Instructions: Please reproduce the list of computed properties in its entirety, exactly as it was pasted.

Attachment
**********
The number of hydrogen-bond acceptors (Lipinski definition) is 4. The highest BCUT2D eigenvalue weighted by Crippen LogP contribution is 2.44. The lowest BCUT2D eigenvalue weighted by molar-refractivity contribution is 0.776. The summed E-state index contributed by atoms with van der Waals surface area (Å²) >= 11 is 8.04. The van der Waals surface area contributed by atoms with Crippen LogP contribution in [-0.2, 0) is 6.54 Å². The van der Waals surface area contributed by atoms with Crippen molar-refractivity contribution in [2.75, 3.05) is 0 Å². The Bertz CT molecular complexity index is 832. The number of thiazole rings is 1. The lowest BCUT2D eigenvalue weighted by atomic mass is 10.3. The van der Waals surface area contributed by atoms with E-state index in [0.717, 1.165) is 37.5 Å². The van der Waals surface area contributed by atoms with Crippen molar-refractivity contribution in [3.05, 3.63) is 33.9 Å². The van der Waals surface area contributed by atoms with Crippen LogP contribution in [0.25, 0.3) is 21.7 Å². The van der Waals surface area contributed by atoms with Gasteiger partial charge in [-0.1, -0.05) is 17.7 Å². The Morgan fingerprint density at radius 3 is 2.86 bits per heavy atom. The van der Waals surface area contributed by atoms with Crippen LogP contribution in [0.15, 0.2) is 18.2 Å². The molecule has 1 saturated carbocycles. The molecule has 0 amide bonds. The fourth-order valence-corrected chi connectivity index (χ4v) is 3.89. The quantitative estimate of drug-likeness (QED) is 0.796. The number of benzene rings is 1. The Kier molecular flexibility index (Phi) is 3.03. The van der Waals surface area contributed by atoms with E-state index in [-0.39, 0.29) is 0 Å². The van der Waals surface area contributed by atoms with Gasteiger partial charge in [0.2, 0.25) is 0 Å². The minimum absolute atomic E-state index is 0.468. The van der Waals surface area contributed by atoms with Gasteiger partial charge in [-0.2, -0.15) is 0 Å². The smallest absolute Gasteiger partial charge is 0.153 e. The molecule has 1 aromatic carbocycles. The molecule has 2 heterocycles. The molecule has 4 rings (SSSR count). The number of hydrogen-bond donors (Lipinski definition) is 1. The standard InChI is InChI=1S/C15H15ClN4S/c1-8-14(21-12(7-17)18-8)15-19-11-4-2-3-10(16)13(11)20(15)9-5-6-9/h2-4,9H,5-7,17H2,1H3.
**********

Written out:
The number of hydrogen-bond acceptors (Lipinski definition) is 4. The highest BCUT2D eigenvalue weighted by Crippen LogP contribution is 2.44. The lowest BCUT2D eigenvalue weighted by molar-refractivity contribution is 0.776. The summed E-state index contributed by atoms with van der Waals surface area (Å²) >= 11 is 8.04. The van der Waals surface area contributed by atoms with Crippen LogP contribution in [-0.2, 0) is 6.54 Å². The van der Waals surface area contributed by atoms with Crippen molar-refractivity contribution in [2.75, 3.05) is 0 Å². The Bertz CT molecular complexity index is 832. The number of thiazole rings is 1. The lowest BCUT2D eigenvalue weighted by atomic mass is 10.3. The van der Waals surface area contributed by atoms with E-state index in [0.717, 1.165) is 37.5 Å². The van der Waals surface area contributed by atoms with Crippen molar-refractivity contribution in [3.05, 3.63) is 33.9 Å². The van der Waals surface area contributed by atoms with Crippen LogP contribution in [0.25, 0.3) is 21.7 Å². The van der Waals surface area contributed by atoms with Gasteiger partial charge in [-0.1, -0.05) is 17.7 Å². The Morgan fingerprint density at radius 3 is 2.86 bits per heavy atom. The van der Waals surface area contributed by atoms with Crippen LogP contribution in [0.15, 0.2) is 18.2 Å². The molecule has 1 saturated carbocycles. The molecule has 0 amide bonds. The fourth-order valence-corrected chi connectivity index (χ4v) is 3.89. The quantitative estimate of drug-likeness (QED) is 0.796. The number of benzene rings is 1. The Kier molecular flexibility index (Phi) is 3.03. The van der Waals surface area contributed by atoms with E-state index in [-0.39, 0.29) is 0 Å². The van der Waals surface area contributed by atoms with Gasteiger partial charge in [0.2, 0.25) is 0 Å². The minimum absolute atomic E-state index is 0.468. The van der Waals surface area contributed by atoms with Gasteiger partial charge in [-0.2, -0.15) is 0 Å². The smallest absolute Gasteiger partial charge is 0.153 e. The molecule has 1 aromatic carbocycles. The molecule has 2 heterocycles. The molecule has 4 rings (SSSR count). The number of hydrogen-bond donors (Lipinski definition) is 1. The standard InChI is InChI=1S/C15H15ClN4S/c1-8-14(21-12(7-17)18-8)15-19-11-4-2-3-10(16)13(11)20(15)9-5-6-9/h2-4,9H,5-7,17H2,1H3.